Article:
Wearable technology: Is wearable technology the latest fad or the future of gadgetry? 10 years ago

Wearable technology: Is wearable technology the latest fad or the future of gadgetry?

We're as yet undecided as to whether or not the lads in tech development just want to make us look stupid, or if these are great life-changing ideas

If wearable technology is going to take off, then these few gadgets may well be what we're all wearing in the future. We most definitely will not look cool doing it, that's for sure, as they've managed to make the majority of these things look incredibly dorky. Take it away, Google Glass...


Google Glass

The biggest of the products that promises to take over our lives in the field of wearables is without a doubt Google Glass. From recording our precious moments to giving us directions, we get the impression that we're going to get something similar to Terminator-vision from the famous clothes/boots/motorcycle scene in the iconic movie.


Anyway, they look incredibly dorky, but they promise to shrink a lot of the functions of your smartphone down on to something you can pop on your head, so they may well take off, if they can make them less Edgar Davids-esque.


No price or release date confirmed yet

Galaxy Gear and the Sony SmartWatch

Samsung's first smartwatch is getting mixed reviews online, but they're not the only ones to try this out. Sony have launched their own SmartWatch, and are already on to the second gen, which will work well with their new Xperia Z Ultra, and Apple have been rumoured to have one in the pipeline for the past while. If you ask us, this seems like the least clunky and most desirable of all the tech that we could wear since L.A. Gear Lights.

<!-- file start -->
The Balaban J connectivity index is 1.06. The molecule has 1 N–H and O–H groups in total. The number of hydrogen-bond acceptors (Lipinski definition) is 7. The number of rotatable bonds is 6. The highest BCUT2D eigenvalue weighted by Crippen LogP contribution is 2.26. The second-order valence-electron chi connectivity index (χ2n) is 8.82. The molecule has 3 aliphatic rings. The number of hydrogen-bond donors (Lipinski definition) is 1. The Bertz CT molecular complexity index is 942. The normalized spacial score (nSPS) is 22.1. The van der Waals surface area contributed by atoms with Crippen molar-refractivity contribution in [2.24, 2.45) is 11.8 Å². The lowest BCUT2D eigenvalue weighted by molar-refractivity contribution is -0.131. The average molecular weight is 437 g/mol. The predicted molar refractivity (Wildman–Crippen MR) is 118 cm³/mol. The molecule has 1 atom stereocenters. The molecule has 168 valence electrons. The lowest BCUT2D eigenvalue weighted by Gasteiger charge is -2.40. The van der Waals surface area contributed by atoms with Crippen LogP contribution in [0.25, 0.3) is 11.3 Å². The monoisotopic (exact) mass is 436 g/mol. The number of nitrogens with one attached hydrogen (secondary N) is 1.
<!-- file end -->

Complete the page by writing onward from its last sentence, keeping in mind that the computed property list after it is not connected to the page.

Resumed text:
LA gear


Galaxy Gear has not given their release date but is expected to tip the scales at about €300. The Sony SmartWatch 1st gen is available online for about €100, and while the 2nd gen isn't out yet, it looks nicer and may well be cheaper than the Samsung equivalent.


This one is a little more niche, but for those of you who head to the gym and spend a large proportion of your time on the treadmill, then it's perfect. You'll need to wear a headband (looking slick, right?) to get this one on, but it keeps the text bouncing in perfect sync with your eyes as you read.


You can tap the little device on your head to turn pages too, so you don't need to break stride. The other solution is audiobooks of course, if you want to exercise your mind while you work out your body, but this could be a handy solution if you want to read hands free, and it also doubles as a handy fitness tracker.

The Run-n-Read is still in the funding stage, but you can donate as little as $40 to start getting involved

Hi-fun Bluetooth Phone Glove

This is probably our favourite in the field of wearable technology because we would use it almost for the pure novelty, but it also has some excellent practical features for the oncoming sarcastic winter months. It allows us to answer our phone when it's cold and not have to fiddle about with taking our gloves off, and it lets us finally do the phone hand gesture and something will actually happen, instead of us just talking in to our hand. Truly the future has arrived, incredible. You can pick yourself up a pair in Compu b if you fancy looking this cool.

The Hi-fun Hi-call will set you back €59.99 from our mates at Compu b


Nike +

One of the pieces of wearable tech that seemed to slot seamlessly into many people's lives, this was actually a pretty decent idea. While there are plenty of apps out that have tried to take its place, it's still the handiest way to just pop in your Nike runners or buy the little laces pouch and keep track of your workouts. Compu b stock these as well.

The Nike + sensor for your shoe is just €19.99, one of the cheaper wearable tech options out there

Overall, these are not hugely stylish piece of kit, but one thing's for sure, a lot of brands are investing a lot of money in investigating whether or not this is something people want. No company can afford to make the mistake that Nokia did on the smartphone front all those years ago, so there's going to be a trend heading this way, at least for the next while. We'll wait to see how they improve all these devices across the next few generational releases to see if they get any better and less clunky, but certainly shrinking down the capabilities of your smartphone to watch or glove so you don't have to handle it all the time is where our money is on if we're betting on what they'll make next. We're going to opt for a smartwatch first (and the Hi-call, of course), and see how the rest play out.